A new study from Harvard University has found that air pollution is causing significantly higher rates of death in people with Covid-19. According to the World Health Organisation, air pollution already kills an estimated seven million people worldwide every year and causes ill-health in many more as it increases the risk of respiratory diseases. People who suffer from these diseases are also at higher risk of getting a severe form of Covid-19.
Generally, when people think of air pollution, they think of big cities and the pollution caused by traffic and factories. Indeed, coronavirus restrictions have led to a rare relief from this.
Less well known is the fact that indoor air pollution linked to cooking with dirty fuels on open fires or inefficient stoves is actually a bigger killer than outdoor pollution in cities. Exposure to smoke from cooking fires causes almost 4 million premature deaths each year, mostly women and children. Many victims live in remote rural areas where health facilities are lacking. There is a real threat that if coronavirus spreads to poor rural communities, it could have a devastating impact. Those who are already suffering from cooking-related ill-health have little prospect of effective treatment if they catch coronavirus.
Although there is no short-term miracle solution to this problem, it highlights what we at Practical Action have been arguing for many years.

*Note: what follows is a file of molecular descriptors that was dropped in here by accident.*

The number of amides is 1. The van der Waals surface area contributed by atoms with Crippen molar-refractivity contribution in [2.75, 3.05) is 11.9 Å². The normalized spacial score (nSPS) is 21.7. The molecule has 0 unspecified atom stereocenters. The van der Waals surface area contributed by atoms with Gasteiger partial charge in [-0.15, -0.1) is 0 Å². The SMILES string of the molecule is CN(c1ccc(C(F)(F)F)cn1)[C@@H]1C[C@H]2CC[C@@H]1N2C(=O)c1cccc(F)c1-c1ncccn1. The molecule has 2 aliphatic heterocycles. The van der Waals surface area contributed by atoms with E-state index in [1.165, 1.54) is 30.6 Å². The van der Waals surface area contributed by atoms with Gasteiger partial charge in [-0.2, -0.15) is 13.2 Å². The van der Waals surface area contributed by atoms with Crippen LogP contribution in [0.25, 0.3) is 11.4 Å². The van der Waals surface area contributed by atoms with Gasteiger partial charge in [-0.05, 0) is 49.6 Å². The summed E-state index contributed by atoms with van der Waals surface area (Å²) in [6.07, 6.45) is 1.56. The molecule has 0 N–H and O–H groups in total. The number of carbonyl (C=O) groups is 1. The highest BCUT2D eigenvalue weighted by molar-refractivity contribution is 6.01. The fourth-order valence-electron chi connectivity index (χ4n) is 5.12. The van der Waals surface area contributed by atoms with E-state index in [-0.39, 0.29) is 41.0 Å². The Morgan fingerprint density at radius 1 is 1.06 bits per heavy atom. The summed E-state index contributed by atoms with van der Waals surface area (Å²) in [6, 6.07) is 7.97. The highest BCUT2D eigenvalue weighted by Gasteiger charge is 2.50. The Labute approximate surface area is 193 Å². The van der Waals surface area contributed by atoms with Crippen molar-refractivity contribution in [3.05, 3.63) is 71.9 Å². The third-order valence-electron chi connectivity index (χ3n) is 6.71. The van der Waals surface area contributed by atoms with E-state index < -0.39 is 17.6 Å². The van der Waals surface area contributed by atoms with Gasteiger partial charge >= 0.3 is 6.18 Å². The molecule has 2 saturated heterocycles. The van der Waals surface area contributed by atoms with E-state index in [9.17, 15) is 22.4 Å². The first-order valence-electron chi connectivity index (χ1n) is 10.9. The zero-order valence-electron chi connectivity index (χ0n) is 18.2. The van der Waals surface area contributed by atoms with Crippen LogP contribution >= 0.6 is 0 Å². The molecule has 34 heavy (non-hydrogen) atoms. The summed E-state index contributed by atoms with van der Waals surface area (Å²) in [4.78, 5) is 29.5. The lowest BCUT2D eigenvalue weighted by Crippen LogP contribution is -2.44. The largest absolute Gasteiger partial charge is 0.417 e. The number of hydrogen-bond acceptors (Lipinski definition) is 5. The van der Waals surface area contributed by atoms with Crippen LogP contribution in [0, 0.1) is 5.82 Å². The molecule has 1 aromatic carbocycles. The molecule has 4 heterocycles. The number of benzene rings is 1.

Even though globally, 3 billion people lack access to modern clean cooking solutions, clean cooking efforts are woefully underfunded and rarely feature in national energy policies.
We are working on overcoming some of the failures that prevent various ingenious clean cooking solutions reaching those who need them most. Our projects focus on a whole range of factors – stimulating demand, improving supply, addressing culture and cost.
The right approach can work – as our award-winning carbon finance LPG cookstove project in Sudan, our programmes supporting clean cookstoves entrepreneurs in Kenya and Nepal, and action research on the potential for electric cooking in Bangladesh all demonstrate. Solutions like these help to improve the health of communities and at the same time make them more resilient to respiratory viruses like the new coronavirus.
It is frustrating that there are tried and tested solutions, but not the financial support to take them to greater scale. If poor rural women are disproportionately large proportion of victims of a combination of Covid-19 and breathing problems caused by cooking over open fires, the consequences will be serious and far reaching. Many of these women are carers, farmers and wage earners. Food supplies, social cohesion and rural economies will be under threat.
We are therefore calling for governments and donors to support radical steps as part of a response to the pandemic, in the short term and the post-crisis recovery period:
- Major increases in funding to scale-up clean cooking solutions
- Behaviour change campaigns focusing on key Covid19 messaging and the importance of clean cooking
- Financial support for last mile distributors
If this approach is taken now, this crisis could mark the time the contribution of poor rural women to the global economy was properly recognised and action to support them finally taken.
Practical Action is a partner of the Clean Cooking Alliance who has also highlighted the link between cooking and COVID-19 in a recent article.